It took a week, but authorities have finally released a death toll for the violence that rocked China’s far northwestern frontier on July 28. Early reports said “dozens” were killed or injured; now the government says nearly 100 were killed, and 215 arrested, making it the deadliest single incident since riots hit Xinjiang Uighur Autonomous Region’s capital, Urumqi, in 2009. But even as more details are released, questions remain about what, exactly, happened in Shache County (also known as Yarkand in the Uighur language). And with the area shut to foreign journalists, and Internet access spotty across the region, those questions will be difficult to answer.
As TIME reported last week, there are at least two competing accounts of what happened in Shache — and neither feels complete. Some 24 hours after the unrest, China’s official newswire Xinhua issued a breaking-news alert stating that dozens had been killed or injured in a premeditated terrorist attack on a police station in Xinjiang. After local officials discovered a cache of explosives, state media said, knife-wielding mobs went on a rampage, killing civilians and torching several vehicles. One report speculated that the attack was timed to coincide with a commodity fair.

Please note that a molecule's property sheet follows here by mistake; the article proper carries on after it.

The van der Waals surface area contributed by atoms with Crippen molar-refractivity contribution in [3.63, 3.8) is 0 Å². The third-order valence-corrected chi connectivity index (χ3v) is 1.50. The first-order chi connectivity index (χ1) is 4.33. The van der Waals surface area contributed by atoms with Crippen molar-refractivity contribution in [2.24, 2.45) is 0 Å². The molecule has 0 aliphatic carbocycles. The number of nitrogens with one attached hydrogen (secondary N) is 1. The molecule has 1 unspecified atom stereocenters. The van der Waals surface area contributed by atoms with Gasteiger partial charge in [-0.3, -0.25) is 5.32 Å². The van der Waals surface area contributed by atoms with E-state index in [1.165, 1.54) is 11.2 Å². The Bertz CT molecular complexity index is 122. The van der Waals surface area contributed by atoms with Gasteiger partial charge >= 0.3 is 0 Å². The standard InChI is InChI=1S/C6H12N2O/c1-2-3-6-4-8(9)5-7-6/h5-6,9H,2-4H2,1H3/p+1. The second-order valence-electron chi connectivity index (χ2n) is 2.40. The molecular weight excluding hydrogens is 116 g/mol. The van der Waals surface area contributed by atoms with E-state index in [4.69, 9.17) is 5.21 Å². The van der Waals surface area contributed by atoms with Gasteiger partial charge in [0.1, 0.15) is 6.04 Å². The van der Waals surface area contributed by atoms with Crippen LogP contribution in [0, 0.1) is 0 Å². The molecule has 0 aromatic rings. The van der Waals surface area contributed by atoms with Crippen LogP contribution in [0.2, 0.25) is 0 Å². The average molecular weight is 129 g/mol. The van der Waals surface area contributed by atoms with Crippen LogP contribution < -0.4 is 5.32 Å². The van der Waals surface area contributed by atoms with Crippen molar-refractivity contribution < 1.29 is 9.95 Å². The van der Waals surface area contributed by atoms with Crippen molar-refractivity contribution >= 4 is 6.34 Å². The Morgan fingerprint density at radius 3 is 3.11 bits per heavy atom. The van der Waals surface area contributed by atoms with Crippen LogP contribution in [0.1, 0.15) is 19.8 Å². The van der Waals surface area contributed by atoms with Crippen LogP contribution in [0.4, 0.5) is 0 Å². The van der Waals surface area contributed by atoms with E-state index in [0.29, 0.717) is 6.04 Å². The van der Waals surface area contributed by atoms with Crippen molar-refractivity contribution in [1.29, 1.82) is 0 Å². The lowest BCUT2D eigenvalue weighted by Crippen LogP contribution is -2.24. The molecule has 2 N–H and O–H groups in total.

The official narrative has changed in the interim. The latest details released by Chinese authorities suggest the incident was both more severe, and less isolated, than it initially seemed. State media now put the death toll at 96, including 37 civilians, and 59 people identified as terrorists. The violence “was preceded by a large-scale police crackdown in Hotan,” reported the Global Times, and was “followed” by the murder, in Kashgar, of an imam with ties to the government. Chinese news outlets say the unrest was coordinated by extremists with links to a group called the East Turkestan Islamic Movement, and that banners calling for jihad were found at the scene.
Other groups paint a strikingly different picture. An early report by Uighur-speaking Radio Free Asia reporters Shohret Hoshur and Eset Sulaiman said the uprising was linked to restrictions during the Muslim holy month of Ramadan and the alleged extrajudicial killing of a Uighur family. In their account — which here bears some similarity to the government’s narrative — knife- and ax-wielding Uighurs went on a rampage and were subsequently gunned down by Chinese police. A representative from the World Uyghur Congress, an overseas exile group, presented a slightly different story, saying the armed Uighurs were in fact protesters speaking out against the Ramadan restrictions, not rioters per se.